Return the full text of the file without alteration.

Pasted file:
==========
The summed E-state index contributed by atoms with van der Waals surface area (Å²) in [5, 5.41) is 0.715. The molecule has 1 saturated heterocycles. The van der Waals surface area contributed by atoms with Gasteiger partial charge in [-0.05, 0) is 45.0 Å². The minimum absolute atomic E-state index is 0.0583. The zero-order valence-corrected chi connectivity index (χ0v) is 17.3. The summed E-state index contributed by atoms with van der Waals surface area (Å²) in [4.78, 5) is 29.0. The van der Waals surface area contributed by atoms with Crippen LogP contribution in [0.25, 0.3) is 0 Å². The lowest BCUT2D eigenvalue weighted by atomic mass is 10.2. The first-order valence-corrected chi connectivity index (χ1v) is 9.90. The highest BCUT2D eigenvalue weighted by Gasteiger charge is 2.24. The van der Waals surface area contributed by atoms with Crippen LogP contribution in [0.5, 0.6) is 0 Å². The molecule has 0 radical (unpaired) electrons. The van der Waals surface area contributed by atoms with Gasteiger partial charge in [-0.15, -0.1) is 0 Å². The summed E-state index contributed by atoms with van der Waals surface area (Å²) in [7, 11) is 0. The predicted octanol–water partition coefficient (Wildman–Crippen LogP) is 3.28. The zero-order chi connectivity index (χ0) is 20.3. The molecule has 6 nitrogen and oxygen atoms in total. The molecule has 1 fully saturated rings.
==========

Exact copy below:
The summed E-state index contributed by atoms with van der Waals surface area (Å²) in [5, 5.41) is 0.715. The molecule has 1 saturated heterocycles. The van der Waals surface area contributed by atoms with Gasteiger partial charge in [-0.05, 0) is 45.0 Å². The minimum absolute atomic E-state index is 0.0583. The zero-order valence-corrected chi connectivity index (χ0v) is 17.3. The summed E-state index contributed by atoms with van der Waals surface area (Å²) in [4.78, 5) is 29.0. The van der Waals surface area contributed by atoms with Crippen LogP contribution in [0.25, 0.3) is 0 Å². The lowest BCUT2D eigenvalue weighted by atomic mass is 10.2. The first-order valence-corrected chi connectivity index (χ1v) is 9.90. The highest BCUT2D eigenvalue weighted by Gasteiger charge is 2.24. The van der Waals surface area contributed by atoms with Crippen LogP contribution in [0.5, 0.6) is 0 Å². The molecule has 0 radical (unpaired) electrons. The van der Waals surface area contributed by atoms with Gasteiger partial charge in [-0.15, -0.1) is 0 Å². The summed E-state index contributed by atoms with van der Waals surface area (Å²) in [7, 11) is 0. The predicted octanol–water partition coefficient (Wildman–Crippen LogP) is 3.28. The zero-order chi connectivity index (χ0) is 20.3. The molecule has 6 nitrogen and oxygen atoms in total. The molecule has 1 fully saturated rings.